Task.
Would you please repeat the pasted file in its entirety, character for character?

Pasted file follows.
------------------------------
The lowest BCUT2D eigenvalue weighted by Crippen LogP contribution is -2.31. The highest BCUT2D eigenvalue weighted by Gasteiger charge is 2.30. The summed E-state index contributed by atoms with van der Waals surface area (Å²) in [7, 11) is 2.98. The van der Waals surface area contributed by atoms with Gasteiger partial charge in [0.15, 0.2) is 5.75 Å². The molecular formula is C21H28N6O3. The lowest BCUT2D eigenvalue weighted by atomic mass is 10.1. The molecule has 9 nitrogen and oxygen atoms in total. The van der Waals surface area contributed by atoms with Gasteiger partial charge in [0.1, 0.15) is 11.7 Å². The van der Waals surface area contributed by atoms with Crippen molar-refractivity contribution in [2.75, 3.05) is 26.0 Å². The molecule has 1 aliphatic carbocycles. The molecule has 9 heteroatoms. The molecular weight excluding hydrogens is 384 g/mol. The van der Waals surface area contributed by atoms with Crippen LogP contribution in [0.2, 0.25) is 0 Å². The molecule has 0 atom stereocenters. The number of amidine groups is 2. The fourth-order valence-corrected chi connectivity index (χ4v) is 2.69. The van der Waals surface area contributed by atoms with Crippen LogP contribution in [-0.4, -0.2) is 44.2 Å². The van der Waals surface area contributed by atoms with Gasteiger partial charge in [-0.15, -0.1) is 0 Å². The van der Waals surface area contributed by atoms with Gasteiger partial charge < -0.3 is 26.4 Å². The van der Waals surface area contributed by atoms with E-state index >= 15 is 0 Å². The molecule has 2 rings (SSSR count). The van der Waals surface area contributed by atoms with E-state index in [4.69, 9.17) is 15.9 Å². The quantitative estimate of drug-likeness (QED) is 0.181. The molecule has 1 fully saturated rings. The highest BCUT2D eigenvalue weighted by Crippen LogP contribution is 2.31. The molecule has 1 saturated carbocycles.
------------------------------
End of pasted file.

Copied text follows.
The lowest BCUT2D eigenvalue weighted by Crippen LogP contribution is -2.31. The highest BCUT2D eigenvalue weighted by Gasteiger charge is 2.30. The summed E-state index contributed by atoms with van der Waals surface area (Å²) in [7, 11) is 2.98. The van der Waals surface area contributed by atoms with Gasteiger partial charge in [0.15, 0.2) is 5.75 Å². The molecular formula is C21H28N6O3. The lowest BCUT2D eigenvalue weighted by atomic mass is 10.1. The molecule has 9 nitrogen and oxygen atoms in total. The van der Waals surface area contributed by atoms with Gasteiger partial charge in [0.1, 0.15) is 11.7 Å². The van der Waals surface area contributed by atoms with Crippen molar-refractivity contribution in [2.75, 3.05) is 26.0 Å². The molecule has 1 aliphatic carbocycles. The molecule has 9 heteroatoms. The molecular weight excluding hydrogens is 384 g/mol. The van der Waals surface area contributed by atoms with Crippen LogP contribution in [0.2, 0.25) is 0 Å². The molecule has 0 atom stereocenters. The number of amidine groups is 2. The fourth-order valence-corrected chi connectivity index (χ4v) is 2.69. The van der Waals surface area contributed by atoms with Crippen LogP contribution in [-0.4, -0.2) is 44.2 Å². The van der Waals surface area contributed by atoms with Gasteiger partial charge in [-0.15, -0.1) is 0 Å². The van der Waals surface area contributed by atoms with Gasteiger partial charge < -0.3 is 26.4 Å². The van der Waals surface area contributed by atoms with E-state index >= 15 is 0 Å². The molecule has 2 rings (SSSR count). The van der Waals surface area contributed by atoms with E-state index in [4.69, 9.17) is 15.9 Å². The quantitative estimate of drug-likeness (QED) is 0.181. The molecule has 1 fully saturated rings. The highest BCUT2D eigenvalue weighted by Crippen LogP contribution is 2.31. The molecule has 1 saturated carbocycles.